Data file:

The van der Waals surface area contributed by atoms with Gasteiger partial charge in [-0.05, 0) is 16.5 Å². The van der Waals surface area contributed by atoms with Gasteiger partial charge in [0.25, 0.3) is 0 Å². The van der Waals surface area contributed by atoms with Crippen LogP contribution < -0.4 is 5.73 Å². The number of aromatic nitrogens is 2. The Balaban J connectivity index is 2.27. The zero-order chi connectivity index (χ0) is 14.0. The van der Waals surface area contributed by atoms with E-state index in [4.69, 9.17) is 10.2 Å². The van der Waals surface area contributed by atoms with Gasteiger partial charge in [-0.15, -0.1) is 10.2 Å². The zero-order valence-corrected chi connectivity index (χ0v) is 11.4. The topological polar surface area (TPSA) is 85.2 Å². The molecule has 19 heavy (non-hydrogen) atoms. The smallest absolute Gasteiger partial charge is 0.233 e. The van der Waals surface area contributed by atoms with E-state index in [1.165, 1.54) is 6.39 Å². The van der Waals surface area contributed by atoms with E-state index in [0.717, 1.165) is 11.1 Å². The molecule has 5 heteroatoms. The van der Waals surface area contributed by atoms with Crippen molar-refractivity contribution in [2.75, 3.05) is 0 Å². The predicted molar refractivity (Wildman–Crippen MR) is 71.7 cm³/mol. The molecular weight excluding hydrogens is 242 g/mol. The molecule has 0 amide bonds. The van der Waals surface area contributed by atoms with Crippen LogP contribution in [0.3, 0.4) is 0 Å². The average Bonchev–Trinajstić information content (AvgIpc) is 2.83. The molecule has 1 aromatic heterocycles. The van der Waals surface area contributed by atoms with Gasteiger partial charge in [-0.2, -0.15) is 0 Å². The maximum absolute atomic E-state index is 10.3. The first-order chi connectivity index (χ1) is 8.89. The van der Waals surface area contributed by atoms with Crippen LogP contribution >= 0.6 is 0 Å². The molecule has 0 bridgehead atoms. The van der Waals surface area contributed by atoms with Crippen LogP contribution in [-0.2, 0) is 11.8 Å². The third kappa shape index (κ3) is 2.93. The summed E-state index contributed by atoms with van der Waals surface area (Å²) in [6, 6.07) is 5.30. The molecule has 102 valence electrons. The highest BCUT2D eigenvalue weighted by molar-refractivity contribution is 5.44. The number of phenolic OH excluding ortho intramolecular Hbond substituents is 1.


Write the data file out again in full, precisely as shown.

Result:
The van der Waals surface area contributed by atoms with Gasteiger partial charge in [-0.05, 0) is 16.5 Å². The van der Waals surface area contributed by atoms with Gasteiger partial charge in [0.25, 0.3) is 0 Å². The van der Waals surface area contributed by atoms with Crippen LogP contribution < -0.4 is 5.73 Å². The number of aromatic nitrogens is 2. The Balaban J connectivity index is 2.27. The zero-order chi connectivity index (χ0) is 14.0. The van der Waals surface area contributed by atoms with E-state index in [4.69, 9.17) is 10.2 Å². The van der Waals surface area contributed by atoms with Gasteiger partial charge in [-0.15, -0.1) is 10.2 Å². The zero-order valence-corrected chi connectivity index (χ0v) is 11.4. The topological polar surface area (TPSA) is 85.2 Å². The molecule has 19 heavy (non-hydrogen) atoms. The smallest absolute Gasteiger partial charge is 0.233 e. The van der Waals surface area contributed by atoms with E-state index in [1.165, 1.54) is 6.39 Å². The van der Waals surface area contributed by atoms with E-state index in [0.717, 1.165) is 11.1 Å². The molecule has 5 heteroatoms. The van der Waals surface area contributed by atoms with Crippen molar-refractivity contribution in [2.75, 3.05) is 0 Å². The predicted molar refractivity (Wildman–Crippen MR) is 71.7 cm³/mol. The molecular weight excluding hydrogens is 242 g/mol. The molecule has 0 amide bonds. The van der Waals surface area contributed by atoms with Crippen LogP contribution in [0.3, 0.4) is 0 Å². The average Bonchev–Trinajstić information content (AvgIpc) is 2.83. The molecule has 1 aromatic heterocycles. The van der Waals surface area contributed by atoms with Gasteiger partial charge in [-0.2, -0.15) is 0 Å². The maximum absolute atomic E-state index is 10.3. The first-order chi connectivity index (χ1) is 8.89. The van der Waals surface area contributed by atoms with Crippen LogP contribution >= 0.6 is 0 Å². The molecule has 0 bridgehead atoms. The van der Waals surface area contributed by atoms with Crippen LogP contribution in [-0.2, 0) is 11.8 Å². The third kappa shape index (κ3) is 2.93. The summed E-state index contributed by atoms with van der Waals surface area (Å²) in [6, 6.07) is 5.30. The molecule has 102 valence electrons. The highest BCUT2D eigenvalue weighted by molar-refractivity contribution is 5.44. The number of phenolic OH excluding ortho intramolecular Hbond substituents is 1.